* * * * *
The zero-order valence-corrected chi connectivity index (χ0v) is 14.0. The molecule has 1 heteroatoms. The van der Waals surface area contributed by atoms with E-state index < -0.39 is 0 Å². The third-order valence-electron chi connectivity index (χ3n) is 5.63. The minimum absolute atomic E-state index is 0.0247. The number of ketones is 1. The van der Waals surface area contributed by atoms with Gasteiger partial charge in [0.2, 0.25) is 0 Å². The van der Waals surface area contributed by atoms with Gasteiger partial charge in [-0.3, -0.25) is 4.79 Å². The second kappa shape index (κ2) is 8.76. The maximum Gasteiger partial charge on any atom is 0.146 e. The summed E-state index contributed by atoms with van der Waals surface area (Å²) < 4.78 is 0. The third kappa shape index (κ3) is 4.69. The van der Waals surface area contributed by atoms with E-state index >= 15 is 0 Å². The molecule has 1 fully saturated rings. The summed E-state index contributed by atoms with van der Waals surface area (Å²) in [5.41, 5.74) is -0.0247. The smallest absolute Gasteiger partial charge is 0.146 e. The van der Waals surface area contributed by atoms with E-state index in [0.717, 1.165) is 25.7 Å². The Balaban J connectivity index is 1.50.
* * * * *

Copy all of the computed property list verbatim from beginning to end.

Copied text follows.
The zero-order valence-corrected chi connectivity index (χ0v) is 14.0. The molecule has 1 heteroatoms. The van der Waals surface area contributed by atoms with E-state index < -0.39 is 0 Å². The third-order valence-electron chi connectivity index (χ3n) is 5.63. The minimum absolute atomic E-state index is 0.0247. The number of ketones is 1. The van der Waals surface area contributed by atoms with Gasteiger partial charge in [0.2, 0.25) is 0 Å². The van der Waals surface area contributed by atoms with Gasteiger partial charge in [-0.3, -0.25) is 4.79 Å². The second kappa shape index (κ2) is 8.76. The maximum Gasteiger partial charge on any atom is 0.146 e. The summed E-state index contributed by atoms with van der Waals surface area (Å²) < 4.78 is 0. The third kappa shape index (κ3) is 4.69. The van der Waals surface area contributed by atoms with E-state index >= 15 is 0 Å². The molecule has 1 fully saturated rings. The summed E-state index contributed by atoms with van der Waals surface area (Å²) in [5.41, 5.74) is -0.0247. The smallest absolute Gasteiger partial charge is 0.146 e. The van der Waals surface area contributed by atoms with E-state index in [0.717, 1.165) is 25.7 Å². The Balaban J connectivity index is 1.50.